Josh's 10 Favorite Cocktails of All Time


7
La Medicina
Courtesy The Sonora Grill

Recipe:

2 oz. Tequila

¾ oz. Fresh squeezed lemon juice

½ oz. Ginger syrup*

½ oz. Honey syrup**

¼ oz. Mescal

Combine the tequila, lemon juice, honey syrup and ginger syrup in a cocktail shaker with ice. Shake and then strain into a tumbler with ice. Slowly pour the mezcal over the back of a spoon over the drink so that it floats. Garnish with a lemon peel.

* To make the ginger syrup, combine 1 part ginger juice (you can buy at some stores or if you have a juicer, get to work) to 1 part simple syrup (which is itself 1 part water to 1 part sugar; see the Guadalajara Sour recipe for instructions).

** To make the honey syrup, heat equal parts honey and water in a pot while stirring. Allow to cool and store in the fridge for up to two weeks.

Notes:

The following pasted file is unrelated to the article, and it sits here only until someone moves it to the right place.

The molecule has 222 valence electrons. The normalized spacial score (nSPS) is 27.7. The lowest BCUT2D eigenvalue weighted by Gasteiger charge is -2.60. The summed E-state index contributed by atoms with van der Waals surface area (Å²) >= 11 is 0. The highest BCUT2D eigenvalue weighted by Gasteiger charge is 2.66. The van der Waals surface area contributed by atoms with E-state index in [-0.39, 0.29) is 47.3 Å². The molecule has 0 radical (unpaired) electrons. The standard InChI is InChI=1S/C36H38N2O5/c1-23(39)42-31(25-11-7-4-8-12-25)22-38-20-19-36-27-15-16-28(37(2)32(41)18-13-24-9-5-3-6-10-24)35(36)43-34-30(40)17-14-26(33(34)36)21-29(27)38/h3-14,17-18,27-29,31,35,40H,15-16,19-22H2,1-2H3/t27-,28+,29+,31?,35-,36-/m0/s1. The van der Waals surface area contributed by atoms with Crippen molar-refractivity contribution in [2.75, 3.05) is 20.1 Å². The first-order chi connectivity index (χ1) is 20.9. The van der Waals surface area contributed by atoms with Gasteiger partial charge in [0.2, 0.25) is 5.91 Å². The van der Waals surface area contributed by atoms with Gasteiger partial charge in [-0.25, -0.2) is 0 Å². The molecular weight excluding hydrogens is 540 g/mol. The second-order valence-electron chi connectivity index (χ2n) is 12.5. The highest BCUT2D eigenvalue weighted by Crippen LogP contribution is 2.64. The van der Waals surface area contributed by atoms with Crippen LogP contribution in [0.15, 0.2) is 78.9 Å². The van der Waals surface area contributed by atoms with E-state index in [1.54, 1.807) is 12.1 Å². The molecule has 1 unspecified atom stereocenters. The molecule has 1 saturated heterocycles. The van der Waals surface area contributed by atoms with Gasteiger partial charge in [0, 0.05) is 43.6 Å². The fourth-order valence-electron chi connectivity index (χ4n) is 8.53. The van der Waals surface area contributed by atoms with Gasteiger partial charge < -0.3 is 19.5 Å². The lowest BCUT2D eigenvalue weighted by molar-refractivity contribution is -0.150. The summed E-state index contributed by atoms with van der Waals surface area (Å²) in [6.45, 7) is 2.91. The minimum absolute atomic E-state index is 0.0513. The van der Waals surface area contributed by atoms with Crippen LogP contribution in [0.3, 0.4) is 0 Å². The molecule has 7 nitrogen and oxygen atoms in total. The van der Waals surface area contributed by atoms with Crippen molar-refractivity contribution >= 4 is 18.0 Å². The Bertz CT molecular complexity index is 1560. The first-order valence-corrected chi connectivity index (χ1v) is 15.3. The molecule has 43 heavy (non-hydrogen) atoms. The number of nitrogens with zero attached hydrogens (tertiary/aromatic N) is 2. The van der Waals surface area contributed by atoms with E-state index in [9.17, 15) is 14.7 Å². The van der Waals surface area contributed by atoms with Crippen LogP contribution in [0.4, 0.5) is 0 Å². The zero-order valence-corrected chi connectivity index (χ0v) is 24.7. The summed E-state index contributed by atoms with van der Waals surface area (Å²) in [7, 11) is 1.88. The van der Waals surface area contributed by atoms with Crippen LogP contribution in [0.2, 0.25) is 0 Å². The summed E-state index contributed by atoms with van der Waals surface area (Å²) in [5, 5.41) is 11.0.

La Medicina was created by a bartender at Atlanta restaurant Bocado. It's a play on the classic scotch cocktail the Penicillin, which contrasts smooth blended scotch with a smoky Islay scotch and combines them with lemon, ginger and sweetener. In La Medicina, the scotches are switched out for tequila and mezcal. There are all sorts of mezcal on the market, all made from agave in a similar process to making tequila, but outside of the five regions of Mexico where tequila is legally made (similar to Bourbon only being made within certain counties in Kentucky and champagne being produced only in the Champagne region of France). Mezcal is made somewhat differently from tequila and so it tastes different enough that they are for all intents and purposes two different liquors. You may also be familiar with mezcal as that Mexican liquor that has the worm in it. That's true, but you'll be hard pressed to find a worm in the better mezcals that have hit the American market in the last couple years. In this cocktail, you'll want to use a very smoky mezcal like Sombra to reproduce the impact the Islay scotch has in the Penicillin. Also, this is a great chance to become introduced to making your own syrups, which can be used in all sorts of different drinks, alcoholic and otherwise.